exactly like any other saying to that effect: Don’t
go into something with your eyes closed
; or
It takes more than good intentions to put an onion in the soup.
Keep the onion there, sure; but think of other ingredients,
meat not necessarily being the only one. I like a clear broth, not
oily with the flecked residues of fat and marrow. Clam broth
quickens the letdown of maternal milk; in gallon doses it can
soften the most reluctant ducts— They learn to relax into the
unfamiliar sensation of a little mouth latched onto the breast,
working frantically to pull at what can feed this ravenous,
yowling hunger. In time, the panic ceases, drowses at intervals.
Ziplocked lips fall open, the head lolls back; sweet breath!
Xenopus frogs’ hind legs once ballooned in labs to monitor the womb’s
vacancy or tenancy. Now, two stripes on a small cotton-backed window
trace the first faint signs of mystery. Did the frogs live or die?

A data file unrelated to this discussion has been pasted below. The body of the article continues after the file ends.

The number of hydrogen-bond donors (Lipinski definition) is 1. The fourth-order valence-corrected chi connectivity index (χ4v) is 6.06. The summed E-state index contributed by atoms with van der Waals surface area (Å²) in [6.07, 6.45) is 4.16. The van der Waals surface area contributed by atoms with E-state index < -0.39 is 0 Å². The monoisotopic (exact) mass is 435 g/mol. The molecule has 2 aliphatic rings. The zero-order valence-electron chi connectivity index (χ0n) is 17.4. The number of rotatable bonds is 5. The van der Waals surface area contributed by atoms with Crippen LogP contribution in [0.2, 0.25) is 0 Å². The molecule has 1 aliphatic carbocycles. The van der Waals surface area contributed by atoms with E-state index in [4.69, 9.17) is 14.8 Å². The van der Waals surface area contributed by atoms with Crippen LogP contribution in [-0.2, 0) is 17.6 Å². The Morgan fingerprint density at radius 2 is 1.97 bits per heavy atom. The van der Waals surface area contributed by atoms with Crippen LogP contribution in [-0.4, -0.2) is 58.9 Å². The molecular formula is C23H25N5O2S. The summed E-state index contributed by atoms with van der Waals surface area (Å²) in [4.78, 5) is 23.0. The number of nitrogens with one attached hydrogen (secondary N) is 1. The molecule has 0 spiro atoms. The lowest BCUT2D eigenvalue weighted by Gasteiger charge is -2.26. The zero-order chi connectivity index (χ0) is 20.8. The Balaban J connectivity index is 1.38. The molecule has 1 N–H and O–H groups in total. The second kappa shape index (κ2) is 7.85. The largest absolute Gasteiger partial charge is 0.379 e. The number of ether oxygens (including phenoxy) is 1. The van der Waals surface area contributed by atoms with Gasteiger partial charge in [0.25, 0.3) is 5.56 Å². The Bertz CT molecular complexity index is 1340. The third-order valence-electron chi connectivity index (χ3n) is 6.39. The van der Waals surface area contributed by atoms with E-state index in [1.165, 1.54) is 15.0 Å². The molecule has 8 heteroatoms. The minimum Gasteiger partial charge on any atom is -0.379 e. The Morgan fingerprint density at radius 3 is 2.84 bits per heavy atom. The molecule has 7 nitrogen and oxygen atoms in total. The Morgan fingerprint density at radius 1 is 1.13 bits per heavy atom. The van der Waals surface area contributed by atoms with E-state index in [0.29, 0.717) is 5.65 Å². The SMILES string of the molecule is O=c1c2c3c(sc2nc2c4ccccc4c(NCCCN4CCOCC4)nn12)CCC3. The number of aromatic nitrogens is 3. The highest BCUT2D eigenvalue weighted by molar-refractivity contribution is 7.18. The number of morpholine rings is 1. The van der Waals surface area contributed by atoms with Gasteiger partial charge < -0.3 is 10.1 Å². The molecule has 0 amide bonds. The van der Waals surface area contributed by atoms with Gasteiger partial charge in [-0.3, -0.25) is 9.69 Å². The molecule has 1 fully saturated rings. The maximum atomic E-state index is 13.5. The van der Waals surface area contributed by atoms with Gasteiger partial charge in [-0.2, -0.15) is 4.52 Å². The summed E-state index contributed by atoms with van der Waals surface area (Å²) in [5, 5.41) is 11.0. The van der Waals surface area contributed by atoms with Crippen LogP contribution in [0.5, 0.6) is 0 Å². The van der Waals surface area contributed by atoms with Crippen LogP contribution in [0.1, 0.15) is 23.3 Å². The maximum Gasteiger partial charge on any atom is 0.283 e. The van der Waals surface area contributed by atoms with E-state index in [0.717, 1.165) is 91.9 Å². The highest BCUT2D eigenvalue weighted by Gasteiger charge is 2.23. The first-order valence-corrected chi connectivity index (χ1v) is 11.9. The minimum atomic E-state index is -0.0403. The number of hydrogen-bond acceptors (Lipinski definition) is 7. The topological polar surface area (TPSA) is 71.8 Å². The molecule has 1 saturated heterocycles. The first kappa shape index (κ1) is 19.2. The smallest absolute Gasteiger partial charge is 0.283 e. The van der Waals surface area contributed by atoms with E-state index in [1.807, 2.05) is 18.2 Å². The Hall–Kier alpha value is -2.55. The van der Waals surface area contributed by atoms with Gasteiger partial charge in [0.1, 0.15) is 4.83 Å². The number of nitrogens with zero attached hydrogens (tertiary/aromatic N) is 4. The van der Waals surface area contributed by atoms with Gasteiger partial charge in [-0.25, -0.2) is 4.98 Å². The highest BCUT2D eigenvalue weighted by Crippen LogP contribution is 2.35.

Regardless of them or this meandering meditation, my
parents offered only one response to the news I was pregnant:
Now that you’ve made your bed, you get to lie in it. I didn’t
like the way that sounded then, nor do I now: like a poor
joke, as in Congratulations, think of becoming “with child” as
having won a kind of cruise of a lifetime. It took nearly twenty-
five years before I understood: plots don’t need to go from A-B-C-
D. Time’s a bitch in that there are things that have happened,
but there are places you can trade in some old furniture for new.

You wrote of the sand, the trees,
the sea’s constant whisper

those months you labored to learn